The guilt for the sin Montresor has committed stays with him for most of his life, supporting the concept that the conscience can't be silenced. Montresor desires to get away with the murder, but he is standing in his own way of freedom. Soon after he has finished sharing the story of Fortunato’s death, he says, “Against the new masonry I re-erected the old rampart of bones. For the half of a century no mortal has disturbed them” (719). Montresor is sharing this story fifty years right after it has occurred. Even although he has attempted to bury the emotional burden, it could not be ignored. G.R. Thompson argues that “Montresor, rather than possessing successfully taken his revenge ‘with impunity’…has as an alternative suffered a fifty-year’s ravage of conscience” (Baraban). Montresor has failed in his process to murder Fortunato with out paying for it due to the fact he has payed for it for fifty years. His guilt has been a weight on him and lastly he is telling the truth and admitting to the crime. Baraban explains that “Thompson uses the fact that Montresor’s narration is really a confession produced on his deathbed to support the argument about Montresor’s troubled conscience”. Fifty years after the crime, Montresor is dying. He has suffered half of a century with the weight of a sin crushing him. He reveals it as he is dying, unable to die with no confessing his guilt. Montresor suffered “pangs of conscience” for nearly all his life (Baraban). The fact that the story is told by Montresor fifty years right after it occurred implies that he had been struggling with his guilt for all that time, supporting the concept that conscience can by no means be silenced.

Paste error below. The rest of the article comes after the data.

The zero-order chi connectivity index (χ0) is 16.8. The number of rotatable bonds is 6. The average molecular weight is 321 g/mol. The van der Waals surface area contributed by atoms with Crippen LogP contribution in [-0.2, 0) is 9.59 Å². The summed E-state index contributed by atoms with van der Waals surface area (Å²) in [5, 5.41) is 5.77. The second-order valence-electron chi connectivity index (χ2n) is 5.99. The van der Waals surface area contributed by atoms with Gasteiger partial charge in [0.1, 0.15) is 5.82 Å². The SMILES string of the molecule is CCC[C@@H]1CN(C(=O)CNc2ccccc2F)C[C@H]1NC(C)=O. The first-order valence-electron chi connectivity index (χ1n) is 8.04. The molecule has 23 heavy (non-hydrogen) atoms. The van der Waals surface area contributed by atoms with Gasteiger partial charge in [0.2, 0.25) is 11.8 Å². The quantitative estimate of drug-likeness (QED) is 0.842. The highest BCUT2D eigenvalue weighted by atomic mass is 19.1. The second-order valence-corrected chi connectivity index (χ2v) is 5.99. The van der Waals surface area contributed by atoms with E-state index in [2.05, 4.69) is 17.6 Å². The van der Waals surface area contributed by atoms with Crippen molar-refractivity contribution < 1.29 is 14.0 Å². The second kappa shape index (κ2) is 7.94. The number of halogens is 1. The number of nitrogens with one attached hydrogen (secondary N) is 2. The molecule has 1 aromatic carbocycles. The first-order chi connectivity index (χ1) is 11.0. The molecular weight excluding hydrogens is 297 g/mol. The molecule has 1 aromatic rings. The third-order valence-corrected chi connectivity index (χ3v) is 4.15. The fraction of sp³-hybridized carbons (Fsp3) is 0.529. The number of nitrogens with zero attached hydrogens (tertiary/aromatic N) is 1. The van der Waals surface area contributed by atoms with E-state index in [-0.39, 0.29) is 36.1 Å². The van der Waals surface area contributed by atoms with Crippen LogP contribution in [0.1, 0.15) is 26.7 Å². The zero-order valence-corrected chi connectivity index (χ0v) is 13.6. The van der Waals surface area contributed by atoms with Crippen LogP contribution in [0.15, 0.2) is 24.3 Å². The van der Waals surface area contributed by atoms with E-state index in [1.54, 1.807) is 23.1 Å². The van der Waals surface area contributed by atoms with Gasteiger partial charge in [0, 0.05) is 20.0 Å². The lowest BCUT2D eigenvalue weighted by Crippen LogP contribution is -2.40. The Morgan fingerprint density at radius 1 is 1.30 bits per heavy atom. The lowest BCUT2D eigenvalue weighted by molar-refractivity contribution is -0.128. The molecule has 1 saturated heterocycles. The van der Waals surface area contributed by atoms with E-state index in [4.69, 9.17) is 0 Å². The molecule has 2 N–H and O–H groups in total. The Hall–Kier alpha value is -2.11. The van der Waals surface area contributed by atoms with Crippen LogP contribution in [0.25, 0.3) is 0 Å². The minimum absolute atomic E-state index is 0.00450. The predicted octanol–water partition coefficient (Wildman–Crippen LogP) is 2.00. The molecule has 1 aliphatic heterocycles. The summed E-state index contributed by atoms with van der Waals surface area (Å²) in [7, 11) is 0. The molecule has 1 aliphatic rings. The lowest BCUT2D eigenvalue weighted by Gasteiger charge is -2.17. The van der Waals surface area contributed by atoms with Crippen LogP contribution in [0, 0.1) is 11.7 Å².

In “The Cask of Amontillado”, by Edgar Allan Poe, the unjustified motive for murder, the ironic information that foreshadow the outcome, and the guilt that Montresor feels help the claim that conscience can by no means be buried or ignored. Montresor tried to commit a crime in order to extract revenge. In the end, he successfully killed Fortunato, but destroyed himself in the method. The guilt of the crime weighed heavy on Montresor for fifty years until he could no longer hide the crime he committed. This story is a cautionary tale that serves to warn other folks guilt can't be buried as easily as the body.

Performs Cited

Baraban, Elena V. “The Motive for Murder in “The Cask of Amontillado” by Edgar Allan Poe.” Rocky Mountain Evaluation of Language and Literature 58.2 (2004): 47-62. Net.

Poe, Edgar Allan. “The Cask of Amontillado.” The Norton Anthology of American Literature. Volume B, 8th ed. Ed. Nina Baym. New York: W. W. Norton & Business, Inc., 2012. 714– 719. Print.